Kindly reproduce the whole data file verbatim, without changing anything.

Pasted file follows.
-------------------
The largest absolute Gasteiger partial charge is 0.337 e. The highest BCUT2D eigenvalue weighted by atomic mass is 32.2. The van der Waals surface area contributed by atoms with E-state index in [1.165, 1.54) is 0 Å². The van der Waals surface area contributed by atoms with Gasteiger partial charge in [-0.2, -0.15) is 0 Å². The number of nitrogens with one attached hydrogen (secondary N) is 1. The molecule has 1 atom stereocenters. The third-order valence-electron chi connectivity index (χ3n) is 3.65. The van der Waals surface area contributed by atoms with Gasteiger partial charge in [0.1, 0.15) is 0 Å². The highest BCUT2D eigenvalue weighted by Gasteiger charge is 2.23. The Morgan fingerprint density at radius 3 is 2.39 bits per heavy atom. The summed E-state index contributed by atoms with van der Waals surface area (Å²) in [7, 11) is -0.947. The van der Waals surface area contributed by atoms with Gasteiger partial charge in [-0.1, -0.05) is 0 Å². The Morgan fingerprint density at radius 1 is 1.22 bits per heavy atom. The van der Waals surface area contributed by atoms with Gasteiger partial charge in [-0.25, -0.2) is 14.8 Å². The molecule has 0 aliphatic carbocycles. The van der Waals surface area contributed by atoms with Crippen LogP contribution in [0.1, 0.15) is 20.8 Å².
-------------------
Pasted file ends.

The largest absolute Gasteiger partial charge is 0.337 e. The highest BCUT2D eigenvalue weighted by atomic mass is 32.2. The van der Waals surface area contributed by atoms with E-state index in [1.165, 1.54) is 0 Å². The van der Waals surface area contributed by atoms with Gasteiger partial charge in [-0.2, -0.15) is 0 Å². The number of nitrogens with one attached hydrogen (secondary N) is 1. The molecule has 1 atom stereocenters. The third-order valence-electron chi connectivity index (χ3n) is 3.65. The van der Waals surface area contributed by atoms with Gasteiger partial charge in [0.1, 0.15) is 0 Å². The highest BCUT2D eigenvalue weighted by Gasteiger charge is 2.23. The Morgan fingerprint density at radius 3 is 2.39 bits per heavy atom. The summed E-state index contributed by atoms with van der Waals surface area (Å²) in [7, 11) is -0.947. The van der Waals surface area contributed by atoms with Gasteiger partial charge in [-0.1, -0.05) is 0 Å². The Morgan fingerprint density at radius 1 is 1.22 bits per heavy atom. The van der Waals surface area contributed by atoms with Gasteiger partial charge in [-0.25, -0.2) is 14.8 Å². The molecule has 0 aliphatic carbocycles. The van der Waals surface area contributed by atoms with Crippen LogP contribution in [0.1, 0.15) is 20.8 Å².